Teenaged Years

Your age and life situation should play a big role in the investment choices that you make. For e.g, if you are thinking about getting married, you may be considering buying a home. However, if you’re in your 40s, you may be saving for retirement or your children’s education. Below are some sample asset mixes to show you how investments change at different stages of life. Remember, that you must examine your present situation and financial goals in order to decide the amount of risk and the mix of assets that will be best for you.

Teenaged years (13 to 19 years)

teenage-years2As you enter your teenaged years (i.e. 13 to 19 years old) you will begin to make some grown-up decisions about how to save and spend your money. That’s why learning the best ways to manage money, no matter how small, is one of the most important lessons that you can learn in life. The first thing that you have to do is set goals for yourself. Then you must make the right choices with your money to help you achieve those goals. At this stage, you may wish to consider a savings account in a bank or a share account in a credit union. Many commercial banks and credit unions provide accounts and savings options for teenagers. Check them out and request your parents’ or a relative’s advice before you proceed.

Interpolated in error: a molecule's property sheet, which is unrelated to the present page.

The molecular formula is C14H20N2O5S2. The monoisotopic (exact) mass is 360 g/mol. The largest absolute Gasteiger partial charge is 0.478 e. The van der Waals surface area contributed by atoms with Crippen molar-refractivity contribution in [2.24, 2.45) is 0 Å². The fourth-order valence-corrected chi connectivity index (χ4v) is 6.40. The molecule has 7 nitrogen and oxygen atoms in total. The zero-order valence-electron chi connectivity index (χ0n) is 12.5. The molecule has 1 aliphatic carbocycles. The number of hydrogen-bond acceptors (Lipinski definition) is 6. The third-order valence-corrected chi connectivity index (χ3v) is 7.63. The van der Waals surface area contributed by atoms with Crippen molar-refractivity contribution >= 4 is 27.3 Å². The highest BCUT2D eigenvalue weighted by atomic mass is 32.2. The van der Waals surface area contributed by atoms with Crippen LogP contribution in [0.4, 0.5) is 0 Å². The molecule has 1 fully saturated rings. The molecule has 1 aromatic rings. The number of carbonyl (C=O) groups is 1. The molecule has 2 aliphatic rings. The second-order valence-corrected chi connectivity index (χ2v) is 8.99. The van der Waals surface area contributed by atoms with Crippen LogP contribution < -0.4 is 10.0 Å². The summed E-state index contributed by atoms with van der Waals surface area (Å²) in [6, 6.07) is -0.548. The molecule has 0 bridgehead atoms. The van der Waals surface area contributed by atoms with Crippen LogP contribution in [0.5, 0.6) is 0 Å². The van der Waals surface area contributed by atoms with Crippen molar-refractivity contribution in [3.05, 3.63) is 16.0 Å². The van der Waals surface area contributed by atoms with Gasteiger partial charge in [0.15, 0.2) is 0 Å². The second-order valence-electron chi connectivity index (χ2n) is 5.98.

Here are some additional tips:

  • Save some money before you’re tempted to spend it.
  • Keep track of your spending.
  • Consider a part-time job.
  • Think before you buy.
  • Be careful with cards.
  • Start focusing on your life after secondary school.